- Is your beef grass-fed?
- Do you grain finish your beef?
- What do you use for feed?
- Is it organic? And if not, is it non-GMO?
Best case, the cows are 100% grass-fed and no grain is introduced. If grain is introduced, best case is it’s a house-made, organically-grown grain mix from their own farm – but usually that is not the case. If it’s organic then great and if it’s not I like to know that at least it’s not GMO.
4. CHICKEN + PORK: Pastured + Organic
So it’s a little bit different with chicken + pork. Both need supplemental feed and won’t thrive on pasture alone. So it’s impossible to have 100% pastured chicken or 100% pastured pork. Chickens for example ideally get 25% of their diet from foraging on the land (green vegetation, bugs, worms, etc.) and 75% from grain feed. Pigs need roughly 50% feed + 50% pasture depending on the type of pig.
So when you see signs for pastured, free-range, cage-free, whatever…chicken or pork this is what I tend to ask:
- You pasture your chickens (pork)? Cool! What type of grain do you supplement with?
- Is it organic? If not, is it non-GMO?
- Pigs will often be fed food + veg scraps too so you can ask if those are organic/nonGMO too.
- Do you move the chickens daily?
For chickens, I also like to ask about HOW they pasture. Some farms will move chickens to a new pasture a couple of times a day which is A+ champ. It’s like the chickens get a fresh cooked dinner for ever meal – no leftovers! It doesn’t mean it’s bad if they don’t this is just an example of a farm going the extra mile.
I also like to ask about the coop. Chickens need a coop for shelter and they run their internal clocks by it. I like to know what their outdoor access looks like. Depending on the breed, some chickens will just stay indoors if they are not encouraged to go outside. Some farmers use small mobile coops that can be transferred from paddock to paddock, some even make their own – which is crazy dedication. Others will tell you they put feed on one side of the coop and water on the other to encourage chickens to move – which makes you wonder if they are ever getting outside? So I like to roll up my sleeves and chat with farmers about living conditions – get a feel for their passion and what they value.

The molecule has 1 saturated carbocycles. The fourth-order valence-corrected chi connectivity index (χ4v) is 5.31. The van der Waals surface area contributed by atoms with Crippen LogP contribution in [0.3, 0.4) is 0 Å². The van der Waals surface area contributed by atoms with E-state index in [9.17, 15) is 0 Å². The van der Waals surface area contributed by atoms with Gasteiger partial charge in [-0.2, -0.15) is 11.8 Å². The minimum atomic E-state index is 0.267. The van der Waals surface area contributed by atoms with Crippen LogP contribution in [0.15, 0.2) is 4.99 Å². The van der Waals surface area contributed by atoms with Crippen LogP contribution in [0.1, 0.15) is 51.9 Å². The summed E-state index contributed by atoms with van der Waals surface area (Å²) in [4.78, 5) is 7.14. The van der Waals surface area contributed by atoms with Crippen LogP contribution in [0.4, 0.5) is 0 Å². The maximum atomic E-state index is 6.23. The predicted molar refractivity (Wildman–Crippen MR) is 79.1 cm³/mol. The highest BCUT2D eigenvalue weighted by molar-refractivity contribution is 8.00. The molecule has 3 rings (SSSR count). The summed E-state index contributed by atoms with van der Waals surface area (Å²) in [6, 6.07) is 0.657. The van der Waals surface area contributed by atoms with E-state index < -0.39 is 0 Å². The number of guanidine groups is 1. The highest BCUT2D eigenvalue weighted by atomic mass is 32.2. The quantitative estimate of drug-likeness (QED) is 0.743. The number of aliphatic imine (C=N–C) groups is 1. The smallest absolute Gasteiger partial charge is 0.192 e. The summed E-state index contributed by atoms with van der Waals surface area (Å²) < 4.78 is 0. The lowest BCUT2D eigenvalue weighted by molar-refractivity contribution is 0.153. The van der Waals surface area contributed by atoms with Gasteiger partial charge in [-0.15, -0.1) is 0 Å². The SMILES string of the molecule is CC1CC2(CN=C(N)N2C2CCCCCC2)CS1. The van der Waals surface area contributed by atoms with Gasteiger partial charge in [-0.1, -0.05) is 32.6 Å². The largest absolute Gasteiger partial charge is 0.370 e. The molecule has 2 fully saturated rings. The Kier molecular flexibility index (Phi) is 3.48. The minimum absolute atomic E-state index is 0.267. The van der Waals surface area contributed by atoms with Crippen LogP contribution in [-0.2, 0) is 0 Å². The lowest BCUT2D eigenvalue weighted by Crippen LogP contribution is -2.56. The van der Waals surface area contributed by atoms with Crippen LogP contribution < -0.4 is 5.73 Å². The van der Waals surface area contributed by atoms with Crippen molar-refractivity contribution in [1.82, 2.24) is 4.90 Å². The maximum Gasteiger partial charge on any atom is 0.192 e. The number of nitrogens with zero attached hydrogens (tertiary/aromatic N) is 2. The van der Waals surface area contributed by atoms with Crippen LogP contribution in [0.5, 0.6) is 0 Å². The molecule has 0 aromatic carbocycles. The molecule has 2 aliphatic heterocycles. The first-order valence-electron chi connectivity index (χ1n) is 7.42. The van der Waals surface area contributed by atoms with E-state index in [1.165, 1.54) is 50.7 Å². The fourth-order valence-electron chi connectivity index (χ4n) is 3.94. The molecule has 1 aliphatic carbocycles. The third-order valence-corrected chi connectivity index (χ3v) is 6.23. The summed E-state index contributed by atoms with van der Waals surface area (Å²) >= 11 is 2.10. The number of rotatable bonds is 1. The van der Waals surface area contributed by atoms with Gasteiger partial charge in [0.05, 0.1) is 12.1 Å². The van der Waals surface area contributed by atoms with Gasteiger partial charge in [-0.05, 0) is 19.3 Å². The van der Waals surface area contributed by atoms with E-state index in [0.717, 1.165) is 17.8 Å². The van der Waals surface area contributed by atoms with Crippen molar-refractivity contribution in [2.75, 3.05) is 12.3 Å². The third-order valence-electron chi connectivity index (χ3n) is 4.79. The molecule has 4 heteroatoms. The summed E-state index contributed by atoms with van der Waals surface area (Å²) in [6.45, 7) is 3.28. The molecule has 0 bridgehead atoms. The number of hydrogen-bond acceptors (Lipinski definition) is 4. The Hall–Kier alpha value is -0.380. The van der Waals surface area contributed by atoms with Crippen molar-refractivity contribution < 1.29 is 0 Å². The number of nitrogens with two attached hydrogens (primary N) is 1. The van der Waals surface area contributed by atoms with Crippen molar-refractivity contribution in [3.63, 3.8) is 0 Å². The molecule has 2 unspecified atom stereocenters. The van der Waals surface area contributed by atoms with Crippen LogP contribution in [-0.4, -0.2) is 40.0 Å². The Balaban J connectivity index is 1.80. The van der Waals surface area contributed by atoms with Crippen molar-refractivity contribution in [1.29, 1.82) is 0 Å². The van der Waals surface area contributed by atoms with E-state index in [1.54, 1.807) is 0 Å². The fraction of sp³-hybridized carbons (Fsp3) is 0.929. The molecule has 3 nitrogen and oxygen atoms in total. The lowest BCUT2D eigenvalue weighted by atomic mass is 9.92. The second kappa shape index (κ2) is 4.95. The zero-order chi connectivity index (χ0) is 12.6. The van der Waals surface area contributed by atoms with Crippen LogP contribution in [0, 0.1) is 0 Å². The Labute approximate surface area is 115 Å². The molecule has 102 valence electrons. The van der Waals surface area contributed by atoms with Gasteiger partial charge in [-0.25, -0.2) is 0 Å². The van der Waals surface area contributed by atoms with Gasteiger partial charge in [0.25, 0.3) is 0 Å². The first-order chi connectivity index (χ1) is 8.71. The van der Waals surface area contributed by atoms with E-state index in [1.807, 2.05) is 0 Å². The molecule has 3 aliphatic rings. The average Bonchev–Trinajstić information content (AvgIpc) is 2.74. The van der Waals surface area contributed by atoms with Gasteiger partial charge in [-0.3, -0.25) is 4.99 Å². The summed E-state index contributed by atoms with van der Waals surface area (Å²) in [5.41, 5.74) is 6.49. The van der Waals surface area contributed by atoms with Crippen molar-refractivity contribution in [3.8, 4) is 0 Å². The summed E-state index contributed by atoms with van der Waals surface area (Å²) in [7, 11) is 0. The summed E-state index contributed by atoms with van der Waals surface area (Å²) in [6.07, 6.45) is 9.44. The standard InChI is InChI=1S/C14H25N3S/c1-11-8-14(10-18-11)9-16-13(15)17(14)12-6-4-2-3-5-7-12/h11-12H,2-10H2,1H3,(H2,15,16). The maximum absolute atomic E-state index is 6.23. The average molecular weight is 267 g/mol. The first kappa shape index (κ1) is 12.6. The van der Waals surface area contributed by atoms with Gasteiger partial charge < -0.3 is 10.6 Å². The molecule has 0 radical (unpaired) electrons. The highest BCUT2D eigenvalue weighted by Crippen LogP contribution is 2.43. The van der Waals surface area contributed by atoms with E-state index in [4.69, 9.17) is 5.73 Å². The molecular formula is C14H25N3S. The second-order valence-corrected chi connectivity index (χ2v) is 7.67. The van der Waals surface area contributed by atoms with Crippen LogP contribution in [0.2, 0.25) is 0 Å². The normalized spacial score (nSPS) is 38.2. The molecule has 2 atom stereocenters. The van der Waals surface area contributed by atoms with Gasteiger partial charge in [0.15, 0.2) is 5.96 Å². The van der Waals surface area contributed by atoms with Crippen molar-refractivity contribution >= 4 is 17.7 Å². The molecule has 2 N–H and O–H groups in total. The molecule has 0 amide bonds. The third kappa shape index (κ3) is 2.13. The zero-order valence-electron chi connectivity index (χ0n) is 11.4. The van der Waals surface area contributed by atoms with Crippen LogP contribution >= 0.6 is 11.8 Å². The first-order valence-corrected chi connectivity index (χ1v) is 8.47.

For more on what to look for when buying chicken, check out my post: How To Buy Chicken: Reverse Label Reading – it’s a good one!
5. EGGS: Pastured + Organic
So eggs pose similar questions to buying chicken. Like chickens you want to know:
- Do you pasture your chickens?
- Do you supplement with organic feed? If not, is it non-GMO?
- Do you wash the eggs?
- Are they refrigerated?
Okay so the cool thing about eggs is if they are not washed, you can keep them out, unrefrigerated on the counter for a couple of weeks. Eggs naturally have a micro membrane coating on them called “bloom” that protects the egg from bacteria getting into it. But if they are washed (which most are) then they become porous and susceptible to bacteria. So if they are washed, you want them handed to you from a cooler or a refrigeration system of some sorts.
Farmers are your friends!
Okay so with that in mind, remember that farmers and farmers markets are our friends! They are nose to the grindstone, sweating, weeding, cultivating daily, working-their-ace-off farmers – and they are doing it for pennies – relatively speaking. By supporting these guys we are automatically not supporting big corp, conventional, GMO crops + cattle which is the big picture. So be nice and ask questions but most of all, be nice. And if you don’t understand what they are saying or wonder why, ask! Most farmers love what they do and want to share it with you.
One of the first farms I connected with here is Georgia is Lucky Leaf Farm and after our first or second chat, they invited me and the boys down to check out their farm and take a horsy ride – ride a horse? – go horse back riding? – however you say it. Listen, I’m a city girl just trying to get a slice of the organic country, cut me some slack!
What are some questions you ask at the farmers market?